219 U.S. 339
31 S.Ct. 256
55 L.Ed. 244
LAWRENCE E. SEXTON, as Trustee in Bankruptcy of Kessler & Company, Appts.,
LEOPOLD LOUIS DREYFUS, Louis Louis Dreyfus, and Charles Louis Dreyfus, Composing the Firm of Louis Dreyfus & Company. NO 662. SAME v. LLOYDS BANK, Ltd. NO 663.
Nos. 662 and 663.
Submitted January 6, 1911.
Decided January 23, 1911.
Messrs. Wallace Macfarlane and George H. Gilman for appellant.
[Argument of Counsel from pages 339-341 intentionally omitted]
Mr. Frederic R. Coudert for Dreyfus & Company.
Mr. Rufus W. Sprague, Jr., for Lloyds Bank, Ltd.
[Argument of Counsel from pages 341-343 intentionally omitted]
Mr. Justice Holmes delivered the opinion of the court:
In both of these cases, secured creditors, selling their security some time after the filing of the petition in bankruptcy, and finding the proceeds not enough to pay the whole amount of their claims, were allowed by the referee to apply the proceeds first to interest accrued since the filing of the petition, then to principal, and to prove for the balance. The referee certified the question whether the creditors had a right to the interest. The district judge answered the question in the affirmative, giving the matter a very thorough and persuasive discussion, and declining to follow the English rule. Re Kessler, 171 Fed. 751. On appeal, his decision was affirmed by a majority of the circuit court of appeals. 180 Fed. 979.
The argument certainly is strong. A secured creditor could apply his security to interest first when the parties were solvent (Story v. Livingston, 13 Pet. 359, 371, 10 L. ed. 200, 206), the liens are not affected by the statute. § 67d [30 Stat. at L. 564, chap. 541, U. S. Comp. Stat. 1901, p. 3449]. The law is not intended to take away any part of the security that a creditor may have, as it would seem at first sight to do if the course adopted below were not followed. Some further countenance to that course is thought to be found in § 57, which provides that the value of securities shall be determined by converting them into money 'according to the terms of the agreement,' for it is urged that, by construction, the right to apply them to interest is as much part of the agreement as if it had been written in. Nevertheless, it seems to us that, on the whole, the considerations on the other side are stronger and must prevail.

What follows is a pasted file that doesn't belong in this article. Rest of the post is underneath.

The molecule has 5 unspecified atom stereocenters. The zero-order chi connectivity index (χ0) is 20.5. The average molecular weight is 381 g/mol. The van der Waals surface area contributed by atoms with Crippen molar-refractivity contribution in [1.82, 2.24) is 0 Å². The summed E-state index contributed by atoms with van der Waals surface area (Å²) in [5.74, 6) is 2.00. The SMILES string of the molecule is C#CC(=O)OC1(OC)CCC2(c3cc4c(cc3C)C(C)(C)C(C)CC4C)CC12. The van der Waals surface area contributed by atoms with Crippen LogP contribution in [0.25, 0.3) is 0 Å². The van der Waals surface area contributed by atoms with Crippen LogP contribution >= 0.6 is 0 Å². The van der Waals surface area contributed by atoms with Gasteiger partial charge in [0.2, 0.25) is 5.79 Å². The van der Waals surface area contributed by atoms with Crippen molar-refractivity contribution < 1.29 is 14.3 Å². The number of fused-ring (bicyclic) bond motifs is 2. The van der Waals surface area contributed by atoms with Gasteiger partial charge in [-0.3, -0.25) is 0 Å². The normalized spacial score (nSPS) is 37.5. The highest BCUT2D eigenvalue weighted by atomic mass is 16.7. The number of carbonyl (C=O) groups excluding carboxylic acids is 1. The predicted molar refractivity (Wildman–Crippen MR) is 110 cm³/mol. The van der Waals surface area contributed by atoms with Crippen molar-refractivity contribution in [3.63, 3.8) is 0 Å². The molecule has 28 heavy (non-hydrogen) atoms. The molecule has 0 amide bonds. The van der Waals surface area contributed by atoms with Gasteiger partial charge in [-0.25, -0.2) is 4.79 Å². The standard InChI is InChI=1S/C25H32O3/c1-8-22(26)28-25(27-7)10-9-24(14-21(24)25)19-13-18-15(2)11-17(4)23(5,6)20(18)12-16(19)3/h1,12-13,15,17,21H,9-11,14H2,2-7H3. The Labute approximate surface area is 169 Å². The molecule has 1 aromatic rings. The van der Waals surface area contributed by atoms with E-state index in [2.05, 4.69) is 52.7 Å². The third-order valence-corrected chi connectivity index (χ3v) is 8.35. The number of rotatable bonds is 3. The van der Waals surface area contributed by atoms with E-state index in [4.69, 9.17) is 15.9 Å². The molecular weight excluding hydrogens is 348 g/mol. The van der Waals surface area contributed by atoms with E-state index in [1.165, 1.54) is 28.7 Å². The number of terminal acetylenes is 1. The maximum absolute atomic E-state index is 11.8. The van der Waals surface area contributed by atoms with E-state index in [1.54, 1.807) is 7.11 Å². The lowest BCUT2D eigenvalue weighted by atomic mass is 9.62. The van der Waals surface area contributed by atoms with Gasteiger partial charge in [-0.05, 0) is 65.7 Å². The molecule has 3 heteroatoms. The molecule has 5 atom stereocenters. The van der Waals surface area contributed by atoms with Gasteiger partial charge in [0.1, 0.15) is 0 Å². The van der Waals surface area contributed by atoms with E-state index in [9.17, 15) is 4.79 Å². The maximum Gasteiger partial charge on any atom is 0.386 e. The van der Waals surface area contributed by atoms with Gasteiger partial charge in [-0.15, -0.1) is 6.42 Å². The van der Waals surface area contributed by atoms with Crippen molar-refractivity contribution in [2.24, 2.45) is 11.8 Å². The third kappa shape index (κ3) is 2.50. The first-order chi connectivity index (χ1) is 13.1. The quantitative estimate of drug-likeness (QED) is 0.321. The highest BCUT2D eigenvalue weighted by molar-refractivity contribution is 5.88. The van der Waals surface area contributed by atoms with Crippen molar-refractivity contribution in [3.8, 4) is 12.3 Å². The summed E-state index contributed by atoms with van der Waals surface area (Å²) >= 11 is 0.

For more than a century and a half the theory of the English bankrupt system has been that everything stops at a certain date. Interest was not computed beyond the date of the commission. Ex parte Bennet, 2 Atk. 527. This rule was applied to mortgages as well as to unsecured debts (Ex parte Wardell, 1787; Ex parte Hercy, 1702, 1 Cooke, Bankrupt Laws, 4th ed. 181 [1st ed. Appx.]); and notwithstanding occasional doubts, it has been so applied with the prevailing assent of the English judges ever since (Ex parte Badger, 4 Ves. Jr. 165; Ex parte Ramsbottom, 2 Mont. & A. 79; Ex parte Penfold, 4 De G. & S. 282; Ex parte Lubbock, 9 Jur. N. S. 854; Re Savin, L. R. 7 Ch. 760, 764; Ex parte Bath, L. R. 22 Ch. Div. 450, 454; Quartermaine's Case  1 Ch. 639; Re Bonacino, 1 Manson, 59). As appears from Cooke, supra, the rule was laid down not because of the words of the statute, but as a fundamental principle. We take our bankruptcy system from England, and we naturally assume that the fundamental principles upon which it was administered were adopted by us when we copied the system, somewhat as the established construction of a law goes with the words where they are copied by another state. No one doubts that interest on unsecured debts stops. See § 63(1). Shawnee County v. Hurley, 94 C. C. A. 362, 169 Fed. 92, 94.